At first glance, it looks like a grenade thrown into the middle of the Brexit talks.
The FT reports — based on three unnamed sources — that the U.K. plans to undermine key elements of the 2019 Withdrawal Agreement by introducing its own laws overriding some of the agreement’s provisions on state aid and customs relating to Northern Ireland.
Going back on an international agreement would be huge step and could indeed blow up the talks — as Ursula von der Leyen made clear on Twitter. But is that really what the U.K. is proposing?
No, insists No 10.
“We are fully committed to implementing the Withdrawal Agreement and the Northern Ireland Protocol and we’ve already taken many practical steps to do so,” Boris Johnson’s official spokesman said today in response to the story. In No. 10’s telling, the new measures are simply legal safeguards should the Joint Committee (the talks — running parallel to the Frost-Barnier trade negotiation — which are determining how the NI protocol should be implemented) fail to resolve some key issues in time for the end of the transition period.
The Brexit story No. 10 wanted the EU to see today is a different one: Boris Johnson’s statement setting a mid-October deadline on the talks.
The new provisions in U.K. law reported by the FT — which will be laid out in the Internal Markets Bill on Wednesday and the Finance Bill after the Budget — are merely “limited and reasonable steps” to “clarify” certain parts of the NI protocol in U.K. law, a No 10 spokesperson said.
What are those steps? The first two, in the Internal Markets Bill, will enshrine “unfettered access” for goods going from Northern Ireland to the rest of the U.K. They will also set out the U.K.’s approach to state aid in Northern Ireland (but only within the limits of EU state aid law; elements of which — U.K. officials acknowledge — will continue to apply in Northern Ireland).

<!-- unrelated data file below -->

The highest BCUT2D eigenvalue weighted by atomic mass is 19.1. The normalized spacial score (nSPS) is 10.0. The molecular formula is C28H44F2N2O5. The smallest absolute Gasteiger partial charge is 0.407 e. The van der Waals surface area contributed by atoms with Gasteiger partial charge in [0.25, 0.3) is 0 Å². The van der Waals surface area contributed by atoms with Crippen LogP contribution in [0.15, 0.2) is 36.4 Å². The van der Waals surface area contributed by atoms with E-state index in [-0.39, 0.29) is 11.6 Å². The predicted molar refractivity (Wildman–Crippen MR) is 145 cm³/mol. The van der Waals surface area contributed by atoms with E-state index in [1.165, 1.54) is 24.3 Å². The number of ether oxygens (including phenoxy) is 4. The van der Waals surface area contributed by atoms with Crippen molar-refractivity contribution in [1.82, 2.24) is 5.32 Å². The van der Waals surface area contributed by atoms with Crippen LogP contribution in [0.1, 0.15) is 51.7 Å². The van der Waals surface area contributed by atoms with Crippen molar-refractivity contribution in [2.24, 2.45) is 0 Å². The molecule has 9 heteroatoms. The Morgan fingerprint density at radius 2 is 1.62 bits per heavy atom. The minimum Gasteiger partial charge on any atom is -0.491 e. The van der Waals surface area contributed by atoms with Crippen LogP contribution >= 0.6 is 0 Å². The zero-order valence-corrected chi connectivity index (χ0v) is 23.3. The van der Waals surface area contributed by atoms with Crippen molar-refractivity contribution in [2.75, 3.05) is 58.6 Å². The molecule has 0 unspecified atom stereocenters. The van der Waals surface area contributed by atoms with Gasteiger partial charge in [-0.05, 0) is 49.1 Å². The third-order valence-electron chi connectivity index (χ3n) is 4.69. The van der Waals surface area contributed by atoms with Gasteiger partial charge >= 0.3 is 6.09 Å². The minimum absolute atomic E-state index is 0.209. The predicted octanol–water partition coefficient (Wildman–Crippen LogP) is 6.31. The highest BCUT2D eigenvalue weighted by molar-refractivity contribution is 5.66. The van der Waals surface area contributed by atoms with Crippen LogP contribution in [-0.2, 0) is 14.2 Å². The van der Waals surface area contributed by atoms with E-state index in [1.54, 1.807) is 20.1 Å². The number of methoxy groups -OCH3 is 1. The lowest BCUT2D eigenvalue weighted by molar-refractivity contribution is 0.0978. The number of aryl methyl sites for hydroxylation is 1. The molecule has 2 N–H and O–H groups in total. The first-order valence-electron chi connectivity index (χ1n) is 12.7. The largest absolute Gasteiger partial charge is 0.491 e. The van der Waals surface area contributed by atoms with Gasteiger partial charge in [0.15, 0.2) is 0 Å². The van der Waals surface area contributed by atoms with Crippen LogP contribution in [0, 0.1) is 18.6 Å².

The potentially more contentious element will come in the Finance Bill. Here, the U.K. will seek to define (in the event the Joint Committee hasn’t done so already) which goods entering Northern Ireland from the rest of the U.K. count as “at risk” of going on to enter the EU’s single market and should therefore attract an EU tariff.
Under the terms of the NI protocol, it’s the Joint Committee that should do this. Officials say the U.K. just wants a legal safeguard so these processes can function on day one after the transition period, should the Joint Committee process not have got that far yet.
Complicated? Yes. And not the grenade thrown into the middle of the Brexit process that it appeared at first glance. But the new proposals are, nonetheless, a new source of tension between the U.K. and the EU at a critical moment.
It’s not clear how much of this No. 10 wanted to get out into the public realm today but officials have been keen to clarify the government’s position this morning. The Brexit story No. 10 wanted the EU to see today is a different one: Boris Johnson’s statement setting a mid-October deadline on the talks.
Whether it was a deliberate strategy, at the same time, to make public the U.K.’s intentions vis-á-vis the complicated implementation of the Withdrawal Agreement or whether this was just an unauthorized leak is hard to say for sure, though a leak inquiry has been launched. It’s certainly created confusion.
Von der Leyen’s tweet, pointedly saying she trusts the U.K. to implement the Withdrawal Agreement is a sure sign of that. You don’t tweet that you trust a negotiating partner unless that trust has been cast into doubt.
So not so much an explosive grenade blowing up negotiations — more a smoke grenade (thrown from who knows where) adding another layer of uncertainty, doubt and mistrust.
This insight is from POLITICO‘s Brexit Files newsletter, a daily afternoon digest of the best coverage and analysis of Britain’s decision to leave the EU available to Brexit Transition Pro subscribers. To request a trial, email [email protected].